After lobster season has been at it for a while, you can find some really large mushrooms. The shape of lobsters can be irregular, but you can always count on a couple here and there that are big and concave-more than once I’ve heard my friends refer to them as giant tacos.
If you’re like me, when you see food that has negative space, like a hollowed out squash, crustacean shell, potato skin, or in this case, a giant lobster mushroom, you want to fill that space with something. Somehow, someway, you want to stuff it, just to see what it’s like.
I pride myself on making creative, unusual things, so at first when I thought about stuffing the giant lobster mushrooms I kept seeing I wrote it off as cliche, since stuffed mushrooms have already been covered in every edition of Betty Crocker.
Not every lobster mushroom is big enough to stuff , but when I find the giant taco-shaped-begging-to-be-filled-variety, I feel bad chopping them up into pieces. If there’s one thing I’ve learned about vegetables and obscure ingredients, it’s that they often have funky shapes, (romanesco or cardoons for example) finding ways to show that off makes me feel like I’ve done the ingredient justice; made it extra special.
So what do you stuff a giant lobster mushroom with? Well, when I made this I was still working at Heartland, where we only used freshwater fish. I’m a sucker for forbidden fruit though. A fun way to treat myself was (and still is) making regular trips to Coastal Seafood in St. Paul to see what kind of funky fish things they have on hand. Once in a while one of the guys there used to call me when they would get whelks- are a special treat. Needless to say we’re stuffing lobster mushrooms with shellfish here.
If you’ve never had a whelk, just imagine eating a giant clam that’s shaped like a snail. The flavor is clammy, but a little more chewy and deep. For the stuffing in the recipe, you could use clams or mussels and get the same effect, the only reason I had whelks laying around is because I ordered them for a private party and had some leftover to play with.
The stuffing recipe itself is very basic, some sauteed lobster mushrooms, aromatics, herbs, breadcrumbs, butter and whelks. Just enough egg is added to the stuffing to make it seize up, I wanted it to be firm enough to be sliced and hold it’s shape, since it wouldn’t be any fun if all the stuffing fell out when you cut into the mushroom.
One more thing-I can’t forget to mention that for added fun, the lobster mushrooms stuffed with lobster mushrooms are topped with lobster mushroom butter before baking. Now say that five times fast.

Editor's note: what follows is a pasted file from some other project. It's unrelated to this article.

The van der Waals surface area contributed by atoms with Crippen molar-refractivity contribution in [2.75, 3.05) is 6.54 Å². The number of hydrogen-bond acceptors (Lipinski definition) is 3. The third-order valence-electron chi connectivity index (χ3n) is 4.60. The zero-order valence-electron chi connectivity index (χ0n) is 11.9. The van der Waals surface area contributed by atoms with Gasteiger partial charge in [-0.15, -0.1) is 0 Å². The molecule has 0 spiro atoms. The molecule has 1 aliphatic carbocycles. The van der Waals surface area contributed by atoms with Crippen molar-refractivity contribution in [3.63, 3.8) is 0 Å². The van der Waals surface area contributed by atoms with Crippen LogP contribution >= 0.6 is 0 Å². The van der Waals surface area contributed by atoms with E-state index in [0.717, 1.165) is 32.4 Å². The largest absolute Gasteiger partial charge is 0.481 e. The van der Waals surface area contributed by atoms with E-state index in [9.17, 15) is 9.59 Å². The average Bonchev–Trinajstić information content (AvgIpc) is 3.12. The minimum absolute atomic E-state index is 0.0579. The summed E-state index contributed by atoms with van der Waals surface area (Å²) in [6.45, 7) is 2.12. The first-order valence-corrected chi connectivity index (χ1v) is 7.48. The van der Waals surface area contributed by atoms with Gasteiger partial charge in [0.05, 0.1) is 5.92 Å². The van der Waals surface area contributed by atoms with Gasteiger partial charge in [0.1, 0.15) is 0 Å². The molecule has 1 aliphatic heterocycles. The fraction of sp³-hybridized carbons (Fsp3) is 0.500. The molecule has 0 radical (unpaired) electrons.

Stuffed Giant Lobster Mushrooms
A quick note on equipment: I used an ebilskiver pan in the pictures to steady the mushrooms in the oven so they don’t tip. Some pie weights, crumpled aluminum foil, or something similar would work too.
Serves 4 as a main course. Great with a salad and some green vegetables.
- 4 large lobster mushrooms, around 1/4 lb each
- 2 cups lobster mushrooms, diced 1/2 in
- 1 cup whelks, clams, mussels or shrimp, roughly chopped
- 2 tbsp fresh chopped parsley
- Tsp fresh chopped thyme
- 1/4 cup panko breadcrumbs, plus 1/2 cup for baking
- 4 tbsp lobster mushroom infused butter, or unsalted butter
- 2 tbsp shallot, diced 1/4 in
- 1 large clove garlic, minced
- 1 tsp fresh grated lemon zest
- 1 large egg, plus one yolk
- 2 tbsp unsalted butter
- Kosher salt and fresh ground black pepper to taste
- Mild cooking oil, like grapeseed or canola
- Using a paring knife, clean out the cavity of the lobster mushrooms, taking off a little extra trim than usual to fit more stuffing.
- In a saute pan, melt the butter, add the diced lobster mushrooms and cook until lightly browned, seasoning them lightly with salt and pepper. Add the shallot and garlic and cook until translucent, about 3-4 minutes. Add the panko and herbs, stir to incorporate, then allow the stuffing to cool. After the stuffing has cooled, stir in the chopped whelks or whatever you’re using, and the egg and yolk. Double check the seasoning for salt and pepper (cook a tbsp or so if you’re scared of raw egg) and reserve.
- Next, heat a saute pan with some oil until lightly smoking. Brown the lobster mushrooms lightly on each side to deepen their flavor, then allow them to cool until they can be handled, you do not need to cook them through since they will bake in the oven.
- To fill the mushrooms and roast, season the lobster mushrooms inside and out lightly with salt and pepper, then pack them full of stuffing, top with breadcrumbs, then with lobster mushroom butter and herbs and roast at 375 for 25- 30 minutes, or until completely cooked through.
- Kosher salt to taste
- Fresh herbs, like thyme and bay leaves
- Black peppercorns
- A few tbsp cornmeal
- 1/2 yellow onion, skin on
- Cover the whelks with water. Add the cornmeal to the water and allow them to sit overnight. Sitting in the water allows the whelks to purge dirt from their systems.
- The following day, bring enough water to cover the whelks to a boil with the onion, herbs and peppercorns, and season to taste lightly with salt. Reduce the heat on the water to a simmer, and cook for five or so minutes to perfume it with the aromatics. Add the whelks and cook for 2 minutes, then remove them and allow them to cool.
- Using a pin, paperclip, or a needle, remove the whelks from their shells by piercing the flesh with the needle and twisting. Cut off the hard “foot” from the whelks using a paring knife.
- Now, to make sure the whelks were purged enough, I would eat one, sliced. If there are gritty, sandy bits in them, you will need to remove the intestinal tract, I made a video of that here. If the whelks are free of grit, then you can chop them roughly and add to whatever you’re using. Or pound them lightly with a mallet to tenderize like you might scungilli or conch, bread and fry.